Book Review | Allegedly by Tiffany D. Jackson

This book. You guys, THIS BOOK was so well written.

While I gather my thoughts, here’s the basic idea…

Synopsis (from Goodreads)

Mary B. Addison killed a baby.

Allegedly. She didn’t say much in that first interview with detectives, and the media filled in the only blanks that mattered: A white baby had died while under the care of a churchgoing black woman and her nine-year-old daughter. The public convicted Mary and the jury made it official. But did she do it? She wouldn’t say.

Mary survived six years in baby jail before being dumped in a group home. The house isn’t really “home”—no place where you fear for your life can be considered a home. Home is Ted, who she meets on assignment at a nursing home.

There wasn’t a point to setting the record straight before, but now she’s got Ted—and their unborn child—to think about. When the state threatens to take her baby, Mary must find the voice to fight her past. And her fate lies in the hands of the one person she distrusts the most: her Momma. No one knows the real Momma. But who really knows the real Mary?

Life according to Mary B. Addison

Let me just explain something really fast. Mary Addison got out of baby jail and is living in a group home in this novel. I have no experience with group homes or even girls who have lived in group homes. The author clearly has done her research to make the young women in this novel come across as real and believable.

I think that’s probably what I liked most. I mean the writing is phenomenal (I can’t believe this is a debut). But honestly, the realness of Jackson’s characters is what kept me coming back for more. This book is heavy. It was HARD to get through, but guess what? I’m glad I read it. Books have the power to change me and this one broke my heart.

Education as a theme

One of the more interesting themes within this book was Mary’s education. Having allegedly killed a baby, Mary’s options are really limited. She goes to a vocational school to learn cosmetology. But she’s driven to far more than this. She wants to go to college. She wants to take the SATs and build a better life for herself and her family. It was wonderful to see education play such an important role in this book.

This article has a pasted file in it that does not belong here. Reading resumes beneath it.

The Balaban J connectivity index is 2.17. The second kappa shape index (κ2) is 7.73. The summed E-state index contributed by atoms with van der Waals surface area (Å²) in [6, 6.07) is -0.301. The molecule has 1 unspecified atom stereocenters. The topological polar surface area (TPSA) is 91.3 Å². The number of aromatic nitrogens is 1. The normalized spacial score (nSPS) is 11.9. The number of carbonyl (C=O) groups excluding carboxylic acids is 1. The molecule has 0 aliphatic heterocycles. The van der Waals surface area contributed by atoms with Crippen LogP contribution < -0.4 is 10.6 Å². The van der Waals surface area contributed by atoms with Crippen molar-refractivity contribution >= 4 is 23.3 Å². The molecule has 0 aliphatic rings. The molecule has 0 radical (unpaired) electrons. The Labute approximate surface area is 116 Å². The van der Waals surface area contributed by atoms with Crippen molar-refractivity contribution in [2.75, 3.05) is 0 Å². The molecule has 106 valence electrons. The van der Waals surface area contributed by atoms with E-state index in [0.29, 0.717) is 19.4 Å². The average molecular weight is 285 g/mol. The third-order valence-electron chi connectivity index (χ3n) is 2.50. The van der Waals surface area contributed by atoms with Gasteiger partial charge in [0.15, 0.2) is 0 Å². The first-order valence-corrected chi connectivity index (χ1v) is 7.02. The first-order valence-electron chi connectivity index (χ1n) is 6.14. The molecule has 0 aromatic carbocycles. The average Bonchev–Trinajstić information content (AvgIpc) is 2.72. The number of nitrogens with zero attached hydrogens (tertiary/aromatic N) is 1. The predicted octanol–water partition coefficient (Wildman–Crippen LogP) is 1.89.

Speaking on education is important, but equally important are the women who care about Mary.

Important Figures

Ms. Claire and Ms. Cora are really important to the story. You can’t convince me otherwise. My thought process is that without these two incredibly influential women, Mary would not have been convinced to better herself. I mean, we’re talking about a girl who didn’t speak to anyone for 8 months! These women really played an important role in this young woman’s life. Her Momma wasn’t there for her, but these women were. This is something I found so important within the pages of this book.

Overall thoughts

Again, I can’t believe this is a debut novel. Jackson writes like a seasoned author. This was damn near perfect, in my opinion.

Rating: 🌟🌟🌟🌟

I can’t give it a 5. It’s hard, but the reason is just because I didn’t like how the book ended. I expected growth and progression and for the truth to come out, but I don’t feel like the ending did Mary’s story justice. In short, it wasn’t the ending I hoped for. Granted, I’m not the author and she’s entitled to do whatever she likes with her story – that’s just my opinion on the ending. 😛 Overall though, this was a GREAT (hard) read.

Let’s Chat!

One of my YouTube subscribers left me a comment I’d like to pass along to you all here! When you’re reading contemporary YA do you look for lighthearted fluffy reads or do you prefer more darker content? Let me know in the comments!

Book Review | Thirteen Reasons Why by Jay Asher

I don’t doubt for a second you’ve heard of this book. Nor do I doubt you’ve watched the Netflix series. I’m here today to talk a little about both (mostly the book!). 

For August, I decided to randomly generate my TBR. This is the book I was least looking forward to because there’s so much negativity surrounding the content. 

There is a lot that I want to say in regards to this book, so let’s get down to it. 

Synopsis (from Goodreads)

You can’t stop the future. 
You can’t rewind the past.
The only way to learn the secret . . . is to press play.

Clay Jensen returns home from school to find a strange package with his name on it lying on his porch. Inside he discovers several cassette tapes recorded by Hannah Baker–his classmate and crush–who committed suicide two weeks earlier. Hannah’s voice tells him that there are thirteen reasons why she decided to end her life. Clay is one of them. If he listens, he’ll find out why.